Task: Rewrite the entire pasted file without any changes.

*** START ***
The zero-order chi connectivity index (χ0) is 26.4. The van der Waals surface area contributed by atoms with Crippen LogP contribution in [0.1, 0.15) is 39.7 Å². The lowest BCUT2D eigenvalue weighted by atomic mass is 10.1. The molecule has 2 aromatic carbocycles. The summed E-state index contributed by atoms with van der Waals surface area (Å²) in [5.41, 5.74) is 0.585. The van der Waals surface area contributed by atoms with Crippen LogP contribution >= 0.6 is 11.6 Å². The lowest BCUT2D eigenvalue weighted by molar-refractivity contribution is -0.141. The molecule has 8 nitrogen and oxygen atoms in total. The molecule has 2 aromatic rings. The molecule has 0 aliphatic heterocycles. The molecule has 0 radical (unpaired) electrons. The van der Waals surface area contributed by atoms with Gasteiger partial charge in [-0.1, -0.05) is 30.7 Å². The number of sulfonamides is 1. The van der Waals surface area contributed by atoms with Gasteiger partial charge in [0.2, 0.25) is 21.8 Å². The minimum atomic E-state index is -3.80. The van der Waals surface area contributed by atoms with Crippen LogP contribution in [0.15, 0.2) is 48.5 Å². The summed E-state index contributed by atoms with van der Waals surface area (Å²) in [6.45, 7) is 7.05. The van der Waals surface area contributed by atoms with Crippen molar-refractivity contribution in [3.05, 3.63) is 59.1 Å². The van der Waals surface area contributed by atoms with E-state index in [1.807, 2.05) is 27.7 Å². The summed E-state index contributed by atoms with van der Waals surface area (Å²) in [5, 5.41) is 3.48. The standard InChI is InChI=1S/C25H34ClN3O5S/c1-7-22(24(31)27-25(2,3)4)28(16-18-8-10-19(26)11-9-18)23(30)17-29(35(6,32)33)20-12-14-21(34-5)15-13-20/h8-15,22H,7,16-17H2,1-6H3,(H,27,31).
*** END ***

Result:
The zero-order chi connectivity index (χ0) is 26.4. The van der Waals surface area contributed by atoms with Crippen LogP contribution in [0.1, 0.15) is 39.7 Å². The lowest BCUT2D eigenvalue weighted by atomic mass is 10.1. The molecule has 2 aromatic carbocycles. The summed E-state index contributed by atoms with van der Waals surface area (Å²) in [5.41, 5.74) is 0.585. The van der Waals surface area contributed by atoms with Crippen LogP contribution >= 0.6 is 11.6 Å². The lowest BCUT2D eigenvalue weighted by molar-refractivity contribution is -0.141. The molecule has 8 nitrogen and oxygen atoms in total. The molecule has 2 aromatic rings. The molecule has 0 aliphatic heterocycles. The molecule has 0 radical (unpaired) electrons. The van der Waals surface area contributed by atoms with Gasteiger partial charge in [-0.1, -0.05) is 30.7 Å². The number of sulfonamides is 1. The van der Waals surface area contributed by atoms with Gasteiger partial charge in [0.2, 0.25) is 21.8 Å². The minimum atomic E-state index is -3.80. The van der Waals surface area contributed by atoms with Crippen LogP contribution in [0.15, 0.2) is 48.5 Å². The summed E-state index contributed by atoms with van der Waals surface area (Å²) in [6.45, 7) is 7.05. The van der Waals surface area contributed by atoms with Crippen molar-refractivity contribution in [3.05, 3.63) is 59.1 Å². The van der Waals surface area contributed by atoms with E-state index in [1.807, 2.05) is 27.7 Å². The summed E-state index contributed by atoms with van der Waals surface area (Å²) in [5, 5.41) is 3.48. The standard InChI is InChI=1S/C25H34ClN3O5S/c1-7-22(24(31)27-25(2,3)4)28(16-18-8-10-19(26)11-9-18)23(30)17-29(35(6,32)33)20-12-14-21(34-5)15-13-20/h8-15,22H,7,16-17H2,1-6H3,(H,27,31).